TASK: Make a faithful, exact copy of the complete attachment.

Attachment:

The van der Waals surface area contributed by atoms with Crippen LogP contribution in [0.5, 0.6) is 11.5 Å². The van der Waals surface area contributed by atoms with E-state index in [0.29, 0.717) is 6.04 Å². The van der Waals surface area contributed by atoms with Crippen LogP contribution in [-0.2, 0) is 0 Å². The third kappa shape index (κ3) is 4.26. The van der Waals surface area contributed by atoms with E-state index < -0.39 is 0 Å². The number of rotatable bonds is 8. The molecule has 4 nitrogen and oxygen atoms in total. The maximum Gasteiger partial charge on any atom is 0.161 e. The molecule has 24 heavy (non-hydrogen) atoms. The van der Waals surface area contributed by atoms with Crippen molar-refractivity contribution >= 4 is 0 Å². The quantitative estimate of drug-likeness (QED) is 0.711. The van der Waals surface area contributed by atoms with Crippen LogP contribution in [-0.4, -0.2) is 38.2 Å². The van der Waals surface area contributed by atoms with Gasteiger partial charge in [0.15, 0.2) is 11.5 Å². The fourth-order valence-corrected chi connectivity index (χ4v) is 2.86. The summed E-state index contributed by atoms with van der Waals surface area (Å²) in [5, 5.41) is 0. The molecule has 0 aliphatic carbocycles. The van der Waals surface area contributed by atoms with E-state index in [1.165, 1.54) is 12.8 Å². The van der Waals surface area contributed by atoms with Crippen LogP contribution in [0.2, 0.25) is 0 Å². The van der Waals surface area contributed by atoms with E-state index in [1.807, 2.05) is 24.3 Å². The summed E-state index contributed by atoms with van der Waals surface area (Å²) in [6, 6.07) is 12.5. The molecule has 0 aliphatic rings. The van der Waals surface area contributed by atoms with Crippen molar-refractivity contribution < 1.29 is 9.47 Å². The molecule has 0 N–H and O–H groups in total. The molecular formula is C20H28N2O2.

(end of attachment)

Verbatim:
The van der Waals surface area contributed by atoms with Crippen LogP contribution in [0.5, 0.6) is 11.5 Å². The van der Waals surface area contributed by atoms with E-state index in [0.29, 0.717) is 6.04 Å². The van der Waals surface area contributed by atoms with Crippen LogP contribution in [-0.2, 0) is 0 Å². The third kappa shape index (κ3) is 4.26. The van der Waals surface area contributed by atoms with E-state index < -0.39 is 0 Å². The number of rotatable bonds is 8. The molecule has 4 nitrogen and oxygen atoms in total. The maximum Gasteiger partial charge on any atom is 0.161 e. The molecule has 24 heavy (non-hydrogen) atoms. The van der Waals surface area contributed by atoms with Crippen molar-refractivity contribution >= 4 is 0 Å². The quantitative estimate of drug-likeness (QED) is 0.711. The van der Waals surface area contributed by atoms with Crippen LogP contribution in [-0.4, -0.2) is 38.2 Å². The van der Waals surface area contributed by atoms with Gasteiger partial charge in [0.15, 0.2) is 11.5 Å². The fourth-order valence-corrected chi connectivity index (χ4v) is 2.86. The summed E-state index contributed by atoms with van der Waals surface area (Å²) in [5, 5.41) is 0. The molecule has 0 aliphatic carbocycles. The van der Waals surface area contributed by atoms with E-state index in [1.165, 1.54) is 12.8 Å². The van der Waals surface area contributed by atoms with Crippen LogP contribution in [0.2, 0.25) is 0 Å². The van der Waals surface area contributed by atoms with E-state index in [1.807, 2.05) is 24.3 Å². The summed E-state index contributed by atoms with van der Waals surface area (Å²) in [6, 6.07) is 12.5. The molecule has 0 aliphatic rings. The van der Waals surface area contributed by atoms with Crippen molar-refractivity contribution < 1.29 is 9.47 Å². The molecule has 0 N–H and O–H groups in total. The molecular formula is C20H28N2O2.